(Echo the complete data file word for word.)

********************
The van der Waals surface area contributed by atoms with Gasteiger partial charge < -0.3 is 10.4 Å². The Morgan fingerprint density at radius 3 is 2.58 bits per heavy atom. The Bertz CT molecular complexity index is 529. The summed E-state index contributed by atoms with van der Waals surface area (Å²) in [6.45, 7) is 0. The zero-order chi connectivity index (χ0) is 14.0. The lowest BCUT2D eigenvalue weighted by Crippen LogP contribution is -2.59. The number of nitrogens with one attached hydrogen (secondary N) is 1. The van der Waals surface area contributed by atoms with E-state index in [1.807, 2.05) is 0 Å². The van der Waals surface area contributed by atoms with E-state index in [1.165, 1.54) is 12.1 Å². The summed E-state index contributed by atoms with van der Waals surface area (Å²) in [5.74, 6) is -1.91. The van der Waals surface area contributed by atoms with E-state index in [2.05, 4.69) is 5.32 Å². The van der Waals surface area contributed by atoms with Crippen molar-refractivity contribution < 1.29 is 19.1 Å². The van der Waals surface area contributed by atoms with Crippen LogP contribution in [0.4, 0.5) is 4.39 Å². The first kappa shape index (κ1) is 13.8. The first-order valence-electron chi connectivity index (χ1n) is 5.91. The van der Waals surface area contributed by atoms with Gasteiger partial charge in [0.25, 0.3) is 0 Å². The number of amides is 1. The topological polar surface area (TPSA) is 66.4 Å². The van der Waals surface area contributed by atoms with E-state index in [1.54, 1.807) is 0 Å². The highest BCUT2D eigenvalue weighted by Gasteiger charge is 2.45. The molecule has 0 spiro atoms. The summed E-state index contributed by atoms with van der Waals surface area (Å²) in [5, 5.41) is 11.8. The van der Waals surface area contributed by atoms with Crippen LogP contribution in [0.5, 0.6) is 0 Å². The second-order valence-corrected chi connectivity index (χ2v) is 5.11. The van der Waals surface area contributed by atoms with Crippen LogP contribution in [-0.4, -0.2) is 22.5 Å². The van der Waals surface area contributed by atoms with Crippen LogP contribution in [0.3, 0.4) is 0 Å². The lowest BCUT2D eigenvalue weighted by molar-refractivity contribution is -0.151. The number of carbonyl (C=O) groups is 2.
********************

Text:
The van der Waals surface area contributed by atoms with Gasteiger partial charge < -0.3 is 10.4 Å². The Morgan fingerprint density at radius 3 is 2.58 bits per heavy atom. The Bertz CT molecular complexity index is 529. The summed E-state index contributed by atoms with van der Waals surface area (Å²) in [6.45, 7) is 0. The zero-order chi connectivity index (χ0) is 14.0. The lowest BCUT2D eigenvalue weighted by Crippen LogP contribution is -2.59. The number of nitrogens with one attached hydrogen (secondary N) is 1. The van der Waals surface area contributed by atoms with E-state index in [1.807, 2.05) is 0 Å². The van der Waals surface area contributed by atoms with E-state index in [1.165, 1.54) is 12.1 Å². The summed E-state index contributed by atoms with van der Waals surface area (Å²) in [5.74, 6) is -1.91. The van der Waals surface area contributed by atoms with E-state index in [2.05, 4.69) is 5.32 Å². The van der Waals surface area contributed by atoms with Crippen molar-refractivity contribution < 1.29 is 19.1 Å². The van der Waals surface area contributed by atoms with Crippen LogP contribution in [0.4, 0.5) is 4.39 Å². The first kappa shape index (κ1) is 13.8. The first-order valence-electron chi connectivity index (χ1n) is 5.91. The van der Waals surface area contributed by atoms with Gasteiger partial charge in [0.25, 0.3) is 0 Å². The number of amides is 1. The topological polar surface area (TPSA) is 66.4 Å². The van der Waals surface area contributed by atoms with E-state index in [1.54, 1.807) is 0 Å². The highest BCUT2D eigenvalue weighted by Gasteiger charge is 2.45. The molecule has 0 spiro atoms. The summed E-state index contributed by atoms with van der Waals surface area (Å²) in [5, 5.41) is 11.8. The van der Waals surface area contributed by atoms with Crippen LogP contribution in [0.5, 0.6) is 0 Å². The second-order valence-corrected chi connectivity index (χ2v) is 5.11. The van der Waals surface area contributed by atoms with Crippen LogP contribution in [-0.4, -0.2) is 22.5 Å². The van der Waals surface area contributed by atoms with Crippen LogP contribution in [0.3, 0.4) is 0 Å². The lowest BCUT2D eigenvalue weighted by molar-refractivity contribution is -0.151. The number of carbonyl (C=O) groups is 2.